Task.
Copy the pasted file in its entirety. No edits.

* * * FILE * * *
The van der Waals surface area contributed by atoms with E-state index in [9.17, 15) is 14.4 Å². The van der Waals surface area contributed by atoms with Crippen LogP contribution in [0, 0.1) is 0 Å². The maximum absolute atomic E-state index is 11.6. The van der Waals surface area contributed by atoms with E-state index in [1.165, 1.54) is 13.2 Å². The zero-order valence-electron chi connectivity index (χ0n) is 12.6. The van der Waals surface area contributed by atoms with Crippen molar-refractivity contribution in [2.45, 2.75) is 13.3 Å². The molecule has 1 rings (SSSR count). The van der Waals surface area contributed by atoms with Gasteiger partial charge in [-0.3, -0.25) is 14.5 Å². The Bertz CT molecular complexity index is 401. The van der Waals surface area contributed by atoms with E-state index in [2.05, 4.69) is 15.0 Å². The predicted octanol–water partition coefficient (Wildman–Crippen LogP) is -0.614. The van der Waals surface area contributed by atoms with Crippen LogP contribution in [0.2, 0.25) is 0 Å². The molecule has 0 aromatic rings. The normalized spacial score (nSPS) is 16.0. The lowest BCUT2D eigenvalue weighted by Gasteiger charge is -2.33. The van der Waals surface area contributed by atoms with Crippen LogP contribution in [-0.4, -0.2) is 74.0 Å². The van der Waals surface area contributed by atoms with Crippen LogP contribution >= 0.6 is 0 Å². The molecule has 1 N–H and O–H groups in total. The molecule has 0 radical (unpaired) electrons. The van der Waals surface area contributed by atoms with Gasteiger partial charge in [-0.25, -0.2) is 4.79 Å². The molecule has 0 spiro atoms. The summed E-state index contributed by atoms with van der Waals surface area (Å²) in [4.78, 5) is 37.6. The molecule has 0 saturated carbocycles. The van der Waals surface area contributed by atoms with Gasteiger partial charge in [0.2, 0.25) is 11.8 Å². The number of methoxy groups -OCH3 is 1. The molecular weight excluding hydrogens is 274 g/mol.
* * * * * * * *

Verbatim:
The van der Waals surface area contributed by atoms with E-state index in [9.17, 15) is 14.4 Å². The van der Waals surface area contributed by atoms with Crippen LogP contribution in [0, 0.1) is 0 Å². The maximum absolute atomic E-state index is 11.6. The van der Waals surface area contributed by atoms with E-state index in [1.165, 1.54) is 13.2 Å². The zero-order valence-electron chi connectivity index (χ0n) is 12.6. The van der Waals surface area contributed by atoms with Crippen molar-refractivity contribution in [2.45, 2.75) is 13.3 Å². The molecule has 1 rings (SSSR count). The van der Waals surface area contributed by atoms with Gasteiger partial charge in [-0.3, -0.25) is 14.5 Å². The Bertz CT molecular complexity index is 401. The van der Waals surface area contributed by atoms with E-state index in [2.05, 4.69) is 15.0 Å². The predicted octanol–water partition coefficient (Wildman–Crippen LogP) is -0.614. The van der Waals surface area contributed by atoms with Crippen LogP contribution in [0.2, 0.25) is 0 Å². The molecule has 0 aromatic rings. The normalized spacial score (nSPS) is 16.0. The lowest BCUT2D eigenvalue weighted by Gasteiger charge is -2.33. The van der Waals surface area contributed by atoms with Crippen LogP contribution in [-0.4, -0.2) is 74.0 Å². The van der Waals surface area contributed by atoms with Crippen LogP contribution >= 0.6 is 0 Å². The molecule has 1 N–H and O–H groups in total. The molecule has 0 radical (unpaired) electrons. The van der Waals surface area contributed by atoms with Gasteiger partial charge in [-0.25, -0.2) is 4.79 Å². The molecule has 0 spiro atoms. The summed E-state index contributed by atoms with van der Waals surface area (Å²) in [4.78, 5) is 37.6. The molecule has 0 saturated carbocycles. The van der Waals surface area contributed by atoms with Gasteiger partial charge in [0.2, 0.25) is 11.8 Å². The number of methoxy groups -OCH3 is 1. The molecular weight excluding hydrogens is 274 g/mol.